If you get wind of a possible lawsuit over unpaid overtime, make sure all your payroll records remain intact and available. Don’t crank up the shredder. If you dispose of related documents, the penalties under Ohio law can be especially harsh.
When a court can’t easily figure out how much back-overtime pay you owe an employee, state law allows a jury to decide the financial penalty. That same rule applies to every employment-related lawsuit, so you should preserve any records dealing with litigation.
Under Ohio law, employees can collect damages if:
- The employer knows about pending or probable litigation.
- The employer willfully destroys any evidence related to litigation with the intent to disrupt a lawsuit.
- Destruction of the evidence actually hinders the later lawsuit.
Recent case: Two Akron city employees complained to that they were due overtime pay. Instead, the city allowed them to take comp time off. When the city dropped its comp-time program, the two again made noise about a lawsuit.
Soon after, a new payroll clerk disposed of the records that showed how many comp-time hours employees had accumulated. The clerk claimed she threw out the files because the city eliminated comp time. But the judge was suspicious because managers hadn’t punished the clerk for breaking company rules against destroying pay records.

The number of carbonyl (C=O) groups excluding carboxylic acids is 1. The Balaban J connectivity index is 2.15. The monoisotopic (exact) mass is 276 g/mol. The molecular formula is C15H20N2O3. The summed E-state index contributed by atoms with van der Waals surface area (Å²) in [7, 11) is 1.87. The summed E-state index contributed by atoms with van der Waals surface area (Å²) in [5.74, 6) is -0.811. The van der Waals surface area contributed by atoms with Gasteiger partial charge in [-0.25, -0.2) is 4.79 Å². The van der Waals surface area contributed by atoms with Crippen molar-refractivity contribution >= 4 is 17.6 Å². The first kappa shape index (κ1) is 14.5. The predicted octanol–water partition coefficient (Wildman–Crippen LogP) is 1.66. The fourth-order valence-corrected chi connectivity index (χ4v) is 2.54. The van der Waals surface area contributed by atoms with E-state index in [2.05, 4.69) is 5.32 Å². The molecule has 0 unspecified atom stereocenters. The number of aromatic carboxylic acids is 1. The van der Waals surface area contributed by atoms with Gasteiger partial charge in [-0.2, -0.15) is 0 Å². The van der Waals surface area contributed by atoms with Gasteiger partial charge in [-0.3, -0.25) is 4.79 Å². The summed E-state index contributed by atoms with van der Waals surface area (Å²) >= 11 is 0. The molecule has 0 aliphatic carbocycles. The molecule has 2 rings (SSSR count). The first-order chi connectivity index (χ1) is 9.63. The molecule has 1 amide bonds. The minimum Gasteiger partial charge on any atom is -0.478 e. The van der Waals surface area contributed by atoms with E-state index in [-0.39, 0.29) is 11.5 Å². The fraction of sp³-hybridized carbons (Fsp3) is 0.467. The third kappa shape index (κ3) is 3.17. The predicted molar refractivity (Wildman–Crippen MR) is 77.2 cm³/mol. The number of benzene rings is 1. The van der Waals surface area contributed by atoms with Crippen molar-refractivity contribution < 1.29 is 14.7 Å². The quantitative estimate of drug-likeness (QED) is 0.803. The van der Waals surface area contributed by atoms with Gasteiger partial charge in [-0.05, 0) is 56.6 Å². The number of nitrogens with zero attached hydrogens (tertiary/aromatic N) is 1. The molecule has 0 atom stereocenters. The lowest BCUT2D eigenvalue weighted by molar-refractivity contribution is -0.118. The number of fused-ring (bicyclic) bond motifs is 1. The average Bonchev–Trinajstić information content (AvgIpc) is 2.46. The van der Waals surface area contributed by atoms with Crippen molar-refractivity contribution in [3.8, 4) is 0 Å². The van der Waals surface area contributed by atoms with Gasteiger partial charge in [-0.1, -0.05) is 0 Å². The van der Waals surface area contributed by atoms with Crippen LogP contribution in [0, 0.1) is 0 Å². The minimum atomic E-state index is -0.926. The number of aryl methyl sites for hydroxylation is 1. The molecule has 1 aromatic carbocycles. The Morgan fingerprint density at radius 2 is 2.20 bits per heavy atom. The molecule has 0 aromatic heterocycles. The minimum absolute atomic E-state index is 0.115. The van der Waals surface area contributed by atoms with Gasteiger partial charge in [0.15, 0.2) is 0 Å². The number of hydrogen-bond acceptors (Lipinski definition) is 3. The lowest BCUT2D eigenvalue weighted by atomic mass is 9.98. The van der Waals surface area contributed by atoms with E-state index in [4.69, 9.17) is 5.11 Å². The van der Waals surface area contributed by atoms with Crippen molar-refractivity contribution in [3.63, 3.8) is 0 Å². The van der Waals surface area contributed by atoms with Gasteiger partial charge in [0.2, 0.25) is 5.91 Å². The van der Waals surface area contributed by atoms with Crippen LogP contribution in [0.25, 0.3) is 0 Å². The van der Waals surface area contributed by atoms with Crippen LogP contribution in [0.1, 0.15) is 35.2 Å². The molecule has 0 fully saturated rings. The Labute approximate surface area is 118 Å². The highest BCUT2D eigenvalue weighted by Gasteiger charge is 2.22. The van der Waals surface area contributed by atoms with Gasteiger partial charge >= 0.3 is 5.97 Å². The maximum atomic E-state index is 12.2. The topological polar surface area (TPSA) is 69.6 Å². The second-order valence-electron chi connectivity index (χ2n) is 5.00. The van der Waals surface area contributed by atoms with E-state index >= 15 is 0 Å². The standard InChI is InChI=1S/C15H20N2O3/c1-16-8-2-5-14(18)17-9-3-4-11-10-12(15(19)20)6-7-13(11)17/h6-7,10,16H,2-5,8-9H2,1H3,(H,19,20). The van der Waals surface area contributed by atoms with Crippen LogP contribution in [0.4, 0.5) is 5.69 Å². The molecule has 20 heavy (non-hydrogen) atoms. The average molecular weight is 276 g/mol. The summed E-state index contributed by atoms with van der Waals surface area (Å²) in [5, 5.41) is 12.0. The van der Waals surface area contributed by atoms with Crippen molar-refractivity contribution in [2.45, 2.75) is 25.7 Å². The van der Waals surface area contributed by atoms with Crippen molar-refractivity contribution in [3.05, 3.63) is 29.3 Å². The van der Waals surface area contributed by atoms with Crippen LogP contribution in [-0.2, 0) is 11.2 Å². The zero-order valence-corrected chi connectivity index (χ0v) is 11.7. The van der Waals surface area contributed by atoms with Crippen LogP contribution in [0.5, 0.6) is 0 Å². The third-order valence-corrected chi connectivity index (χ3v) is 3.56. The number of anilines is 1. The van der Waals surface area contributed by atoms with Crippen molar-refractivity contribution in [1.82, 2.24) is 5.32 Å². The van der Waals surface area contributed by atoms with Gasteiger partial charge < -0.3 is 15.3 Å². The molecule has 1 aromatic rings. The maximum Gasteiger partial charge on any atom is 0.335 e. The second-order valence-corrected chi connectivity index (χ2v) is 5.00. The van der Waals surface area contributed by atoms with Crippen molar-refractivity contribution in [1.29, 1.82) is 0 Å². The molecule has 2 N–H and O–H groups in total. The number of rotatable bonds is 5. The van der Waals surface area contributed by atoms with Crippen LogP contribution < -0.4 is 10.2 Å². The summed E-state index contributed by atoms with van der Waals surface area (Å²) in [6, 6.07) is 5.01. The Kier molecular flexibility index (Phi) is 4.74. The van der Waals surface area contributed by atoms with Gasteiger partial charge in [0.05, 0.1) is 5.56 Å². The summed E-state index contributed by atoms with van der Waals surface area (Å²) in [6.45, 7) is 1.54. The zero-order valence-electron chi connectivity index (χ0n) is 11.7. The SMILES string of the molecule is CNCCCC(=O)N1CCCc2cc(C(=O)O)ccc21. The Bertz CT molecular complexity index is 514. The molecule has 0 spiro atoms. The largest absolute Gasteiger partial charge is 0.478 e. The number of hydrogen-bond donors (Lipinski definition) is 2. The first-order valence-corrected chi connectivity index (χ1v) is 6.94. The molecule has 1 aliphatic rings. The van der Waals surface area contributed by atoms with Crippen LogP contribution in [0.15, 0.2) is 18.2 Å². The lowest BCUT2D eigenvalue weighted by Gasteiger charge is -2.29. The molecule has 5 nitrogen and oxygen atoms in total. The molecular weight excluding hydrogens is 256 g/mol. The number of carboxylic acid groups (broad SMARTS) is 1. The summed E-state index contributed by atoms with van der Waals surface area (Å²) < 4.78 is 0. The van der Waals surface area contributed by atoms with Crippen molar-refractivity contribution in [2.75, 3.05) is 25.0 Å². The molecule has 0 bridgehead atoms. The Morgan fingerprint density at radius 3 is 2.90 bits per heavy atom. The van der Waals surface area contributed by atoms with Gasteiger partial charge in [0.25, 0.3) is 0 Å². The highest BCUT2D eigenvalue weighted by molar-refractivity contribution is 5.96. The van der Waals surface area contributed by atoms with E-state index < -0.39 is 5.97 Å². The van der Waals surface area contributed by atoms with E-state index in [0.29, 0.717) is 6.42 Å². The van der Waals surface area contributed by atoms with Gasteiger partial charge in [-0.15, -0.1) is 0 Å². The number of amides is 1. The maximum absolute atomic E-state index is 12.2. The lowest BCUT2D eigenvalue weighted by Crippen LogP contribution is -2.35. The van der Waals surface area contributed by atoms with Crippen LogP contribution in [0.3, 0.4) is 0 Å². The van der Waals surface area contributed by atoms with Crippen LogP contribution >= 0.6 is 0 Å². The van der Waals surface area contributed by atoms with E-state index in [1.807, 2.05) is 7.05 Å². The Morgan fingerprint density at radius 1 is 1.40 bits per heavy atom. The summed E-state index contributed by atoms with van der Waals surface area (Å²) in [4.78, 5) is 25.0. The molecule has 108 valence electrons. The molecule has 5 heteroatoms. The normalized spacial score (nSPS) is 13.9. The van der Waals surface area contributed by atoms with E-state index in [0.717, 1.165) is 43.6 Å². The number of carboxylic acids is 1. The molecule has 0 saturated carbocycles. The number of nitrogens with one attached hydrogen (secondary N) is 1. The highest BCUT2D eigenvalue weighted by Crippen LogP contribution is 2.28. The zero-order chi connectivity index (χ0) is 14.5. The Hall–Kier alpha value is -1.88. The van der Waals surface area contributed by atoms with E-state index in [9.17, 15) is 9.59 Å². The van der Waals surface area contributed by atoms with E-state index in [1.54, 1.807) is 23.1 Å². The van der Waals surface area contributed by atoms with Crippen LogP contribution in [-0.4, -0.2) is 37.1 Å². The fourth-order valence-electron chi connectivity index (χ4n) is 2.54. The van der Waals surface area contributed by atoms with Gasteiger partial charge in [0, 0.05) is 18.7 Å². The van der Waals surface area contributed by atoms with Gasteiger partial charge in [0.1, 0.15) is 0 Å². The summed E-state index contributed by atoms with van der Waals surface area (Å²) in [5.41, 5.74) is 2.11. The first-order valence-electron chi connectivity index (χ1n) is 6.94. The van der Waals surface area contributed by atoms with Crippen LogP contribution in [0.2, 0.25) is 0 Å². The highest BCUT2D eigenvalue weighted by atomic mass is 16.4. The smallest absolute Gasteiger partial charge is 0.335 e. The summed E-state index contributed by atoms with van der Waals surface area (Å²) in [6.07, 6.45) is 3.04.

The jury didn’t believe her either and found the city responsible. It awarded the two employees more than $860,000 even though they could only prove the city owed them about $1,000 in overtime pay. (Kish, Elder v. City of Akron, No. 02-3631/3632, 6th Cir., 2006)
Final tip: Also, warn managers not to squelch overtime gripes. That would rile the National Labor Relations Board, which recently ruled that employers can’t gag employees’ discussions about pay practices.
- Train managers to adopt poker face when facing complaint
- Was N.Y. union staffer fired for trying to organize a union?
- Be prepared to show you used due diligence to prevent on-the-job subcontractor injuries
- Sometimes discrimination claims can bypass the EEOC
- Handle sticky-fingered employees with kid gloves